So, be careful with what you let enter your data science curriculum as you learn about the craft. Some books may be a waste of time while others, especially those not published through a publisher, may even hinder your development as a data scientist.
Before starting the new data science book, I made one video on a very fascinating topic that I've delved in for a while now: Cryptanalysis. Although I'm not a hacker, I've researched this topic sufficiently and even broke a few ciphers myself over the years. This video (available on Safari/O'Reilly) is a gentle introduction to the topic and ties very well with my other Cybersecurity videos. Check it out when you have the chance!
Note that in order to view the video in its entirety, you'll need an account (e.g. through a subscription). If you are an employee of a tech company, you may have full access to the Safari platform already. The latter is a useful resource for both videos and books, all of which you can access through a mobile device too.
For some reason, people who delve into data science tend to focus more on certain aspects of the craft at the expense of others. One of these things that often doesn’t get nearly enough attention is the concept of distance. If you ask a data scientist (especially one who is fairly new to the craft or overspecialized in one aspect of it), they’ll tell you about the distance metrics they are familiar with and how distance is a kind of similarity metric. Although all of this is true, it only portrays just one part of the picture.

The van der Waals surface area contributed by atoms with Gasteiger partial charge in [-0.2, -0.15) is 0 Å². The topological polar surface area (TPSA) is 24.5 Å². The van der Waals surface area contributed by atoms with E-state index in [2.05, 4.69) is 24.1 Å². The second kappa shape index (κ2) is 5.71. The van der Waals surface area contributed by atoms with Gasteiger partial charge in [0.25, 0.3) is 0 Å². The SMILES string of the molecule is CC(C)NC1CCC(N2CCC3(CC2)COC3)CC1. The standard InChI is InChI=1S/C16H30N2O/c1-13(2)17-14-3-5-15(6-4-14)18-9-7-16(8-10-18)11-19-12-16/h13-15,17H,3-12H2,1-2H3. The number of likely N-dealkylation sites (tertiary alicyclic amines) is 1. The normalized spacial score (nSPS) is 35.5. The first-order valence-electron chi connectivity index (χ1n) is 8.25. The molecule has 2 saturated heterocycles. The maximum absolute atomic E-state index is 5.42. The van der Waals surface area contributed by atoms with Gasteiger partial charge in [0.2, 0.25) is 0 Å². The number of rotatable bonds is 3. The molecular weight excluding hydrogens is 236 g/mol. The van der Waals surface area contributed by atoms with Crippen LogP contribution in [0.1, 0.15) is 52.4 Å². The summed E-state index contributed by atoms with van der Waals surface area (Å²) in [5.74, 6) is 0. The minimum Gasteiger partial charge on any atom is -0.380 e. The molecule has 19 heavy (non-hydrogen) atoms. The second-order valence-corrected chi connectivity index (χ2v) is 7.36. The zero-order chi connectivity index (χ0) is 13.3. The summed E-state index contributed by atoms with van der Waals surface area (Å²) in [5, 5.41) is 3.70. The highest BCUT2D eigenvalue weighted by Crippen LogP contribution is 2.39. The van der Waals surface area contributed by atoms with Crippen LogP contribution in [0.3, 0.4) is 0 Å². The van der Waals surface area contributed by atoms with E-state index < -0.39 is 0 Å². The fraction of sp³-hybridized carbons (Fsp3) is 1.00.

I’ve delved into the topic for several years now and since my Ph.D. is based on transductive systems (i.e. data science systems that are based on distances), I’ve come to have a particular perspective on the matter, one that helps me see the incompleteness of it all. After all, no matter how many distance heuristics we develop, the way distance is perceived will remain limited until we look at it through a more holistic angle. So, let’s look at the different kinds of distances out there and how they are useful in data science.
Distances of the first kind are those most commonly used and are expressed through the various distance heuristics people have devised over the centuries. The most common ones are Euclidean distance and Manhattan distance. Mathematically, it is defined as the norm of a vector connecting two points.
Another kind of distances is the normalized ones. Every distance metric out there that is not in this category is crude and limited to the particular set of dimensions it was calculated in. This makes comparisons of distances between two datasets of different dimensionality impossible (if the meaning is to be maintained), even if mathematically it’s straight-forward. Normalizing the matrix of distances of the various data points in the dataset requires finding the largest distance, something feasible when the number of data points is small but quite challenging otherwise. What if we need the normalized distances of a sample of data points only because the whole dataset is too large? That’s a fundamental question that needs to be answered efficiently (i.e. at a fairly low big O complexity) if normalized distances are to be practical.